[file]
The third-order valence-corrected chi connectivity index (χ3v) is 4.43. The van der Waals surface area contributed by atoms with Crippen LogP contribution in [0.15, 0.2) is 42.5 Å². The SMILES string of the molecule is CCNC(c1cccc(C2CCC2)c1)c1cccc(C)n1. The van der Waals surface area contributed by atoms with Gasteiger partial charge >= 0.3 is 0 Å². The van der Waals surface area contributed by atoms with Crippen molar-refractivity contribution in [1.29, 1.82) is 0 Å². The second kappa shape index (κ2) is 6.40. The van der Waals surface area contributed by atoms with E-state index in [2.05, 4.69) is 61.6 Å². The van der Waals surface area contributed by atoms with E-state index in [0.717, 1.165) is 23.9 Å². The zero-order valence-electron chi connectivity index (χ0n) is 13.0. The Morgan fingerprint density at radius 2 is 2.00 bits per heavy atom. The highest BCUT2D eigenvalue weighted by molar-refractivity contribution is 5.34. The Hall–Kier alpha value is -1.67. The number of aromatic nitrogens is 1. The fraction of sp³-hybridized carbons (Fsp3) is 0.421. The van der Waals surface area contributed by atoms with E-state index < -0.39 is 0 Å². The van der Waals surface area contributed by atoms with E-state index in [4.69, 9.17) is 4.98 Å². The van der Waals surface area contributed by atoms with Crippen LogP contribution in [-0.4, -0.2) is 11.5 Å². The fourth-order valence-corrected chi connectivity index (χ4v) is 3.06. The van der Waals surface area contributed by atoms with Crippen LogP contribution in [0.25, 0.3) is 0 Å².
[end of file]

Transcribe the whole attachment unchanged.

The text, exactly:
The third-order valence-corrected chi connectivity index (χ3v) is 4.43. The van der Waals surface area contributed by atoms with Crippen LogP contribution in [0.15, 0.2) is 42.5 Å². The SMILES string of the molecule is CCNC(c1cccc(C2CCC2)c1)c1cccc(C)n1. The van der Waals surface area contributed by atoms with Gasteiger partial charge >= 0.3 is 0 Å². The van der Waals surface area contributed by atoms with Crippen molar-refractivity contribution in [1.29, 1.82) is 0 Å². The second kappa shape index (κ2) is 6.40. The van der Waals surface area contributed by atoms with E-state index in [2.05, 4.69) is 61.6 Å². The van der Waals surface area contributed by atoms with E-state index in [0.717, 1.165) is 23.9 Å². The zero-order valence-electron chi connectivity index (χ0n) is 13.0. The Morgan fingerprint density at radius 2 is 2.00 bits per heavy atom. The highest BCUT2D eigenvalue weighted by molar-refractivity contribution is 5.34. The Hall–Kier alpha value is -1.67. The number of aromatic nitrogens is 1. The fraction of sp³-hybridized carbons (Fsp3) is 0.421. The van der Waals surface area contributed by atoms with E-state index < -0.39 is 0 Å². The van der Waals surface area contributed by atoms with E-state index in [4.69, 9.17) is 4.98 Å². The van der Waals surface area contributed by atoms with Crippen LogP contribution in [-0.4, -0.2) is 11.5 Å². The fourth-order valence-corrected chi connectivity index (χ4v) is 3.06. The van der Waals surface area contributed by atoms with Crippen LogP contribution in [0.25, 0.3) is 0 Å².